Government troops, many of them recently trained in Kenya under U.S.-funded programs, total 9,000 men. But this ragtag force, grandly known as the Somalia National Army, is poorly led and badly equipped.

Still, they helped retake several districts of Mogadishu, around half of the city, greatly expanding the tiny enclave around the seaport and airport where the TFG had held on by its fingernails for the last couple of years.

"If it wasn't for Amisom and the Ethiopians, the TFG would be in bad shape," a Western observer commented.

Ethiopia, a U.S. ally, has provided armor and artillery support for TFG forces along part of its border abutting western Somalia and in the south along the Kenya border.

Share This Article With Planet Earth DiggDigg RedditReddit
YahooMyWebYahooMyWeb GoogleGoogle FacebookFacebook

Related Links
Africa News - Resources, Health, Food

Memory Foam Mattress Review
Newsletters :: SpaceDaily :: SpaceWar :: TerraDaily :: Energy Daily
XML Feeds :: Space News :: Earth News :: War News :: Solar Energy News

Sudan slides toward another civil war
Juba, Sudan (UPI) May 24, 2011
Six years after it ended a devastating 20-year civil war, Sudan appears to be sliding toward a new conflict between the Arab-dominated north and the Christian-animist south, which voted overwhelmingly to secede in a historic January referendum. The flash point is the disputed border region of Abyei, a key oil-producing zone that's vital to both sides. Hundreds of people, many of ... read more

More focus needed on mental health triage in disaster preparedness

IAEA begins probe into Japan nuclear emergency

Stored nuclear fuel seen as U.S. risk

Japan's TEPCO admits further reactor meltdowns

World Record in Ultra-Rapid Data Transmission

Orbit Raising Operation of GSAT-8 Satellite Conducted Successfully

Microsoft unveils Windows Phone update 'Mango'

Better buildings for extreme climates will be focus of researcher talk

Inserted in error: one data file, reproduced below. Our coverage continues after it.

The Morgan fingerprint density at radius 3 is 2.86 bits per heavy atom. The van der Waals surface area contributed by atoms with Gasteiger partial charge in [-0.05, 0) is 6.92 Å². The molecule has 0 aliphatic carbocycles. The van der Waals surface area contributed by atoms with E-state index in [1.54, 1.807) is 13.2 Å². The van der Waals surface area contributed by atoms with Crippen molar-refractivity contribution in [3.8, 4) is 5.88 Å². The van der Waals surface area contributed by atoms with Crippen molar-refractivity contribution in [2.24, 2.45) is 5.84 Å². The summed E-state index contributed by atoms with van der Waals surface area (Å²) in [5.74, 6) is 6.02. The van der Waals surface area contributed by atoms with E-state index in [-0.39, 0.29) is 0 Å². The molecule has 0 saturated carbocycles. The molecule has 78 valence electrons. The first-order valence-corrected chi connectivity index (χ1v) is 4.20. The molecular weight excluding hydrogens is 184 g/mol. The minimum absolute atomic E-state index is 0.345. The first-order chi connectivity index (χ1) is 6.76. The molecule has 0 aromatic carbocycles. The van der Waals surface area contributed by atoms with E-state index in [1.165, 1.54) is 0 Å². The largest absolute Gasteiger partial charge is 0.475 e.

EU fisheries chief warns quotas face systematic drops

Australian meteorologists call an end to La Nina

Performance of an arch dam affected by the relaxation of its foundation following excavation

Beijing admits Three Gorges Dam problems

Experts quantify melting glaciers effect on ocean currents

Research aircraft Polar 5 returned from spring measurements in the high Arctic

Denmark plans claim to North Pole seabed: foreign minister

Ecological impact on Canada's Arctic coastline linked to climate change

Fungi reduce need for fertilizer in agriculture

Cover crop seeder pulls triple duty for small farms

Globalization exposes food supply to unsanitary practices

Near Iceland volcano, farmers rescue animals from ash

Philippines on alert as Songda turns into typhoon

Village in Iceland volcano's shadow glimpses life after ash

Iceland volcano now calming down: experts

Hundreds of flights hit as ash reaches Britain

Somalia war: Surreal twists and turns

Sudan slides toward another civil war

Gambia jails ex army, navy chiefs for treason

Indian drug firms use S.Africa as launch pad to continent

New level of genetic diversity in human RNA sequences uncovered

Scientists trick the brain into Barbie-doll size

Standing up to fight

Most common form of inherited intellectual disability may be treatable

The content herein, unless otherwise known to be public domain, are Copyright 1995-2010 - SpaceDaily. AFP and UPI Wire Stories are copyright Agence France-Presse and United Press International. ESA Portal Reports are copyright European Space Agency. All NASA sourced material is public domain. Additional copyrights may apply in whole or part to other bona fide parties. Advertising does not imply endorsement,agreement or approval of any opinions, statements or information provided by SpaceDaily on any Web page published or hosted by SpaceDaily. Privacy Statement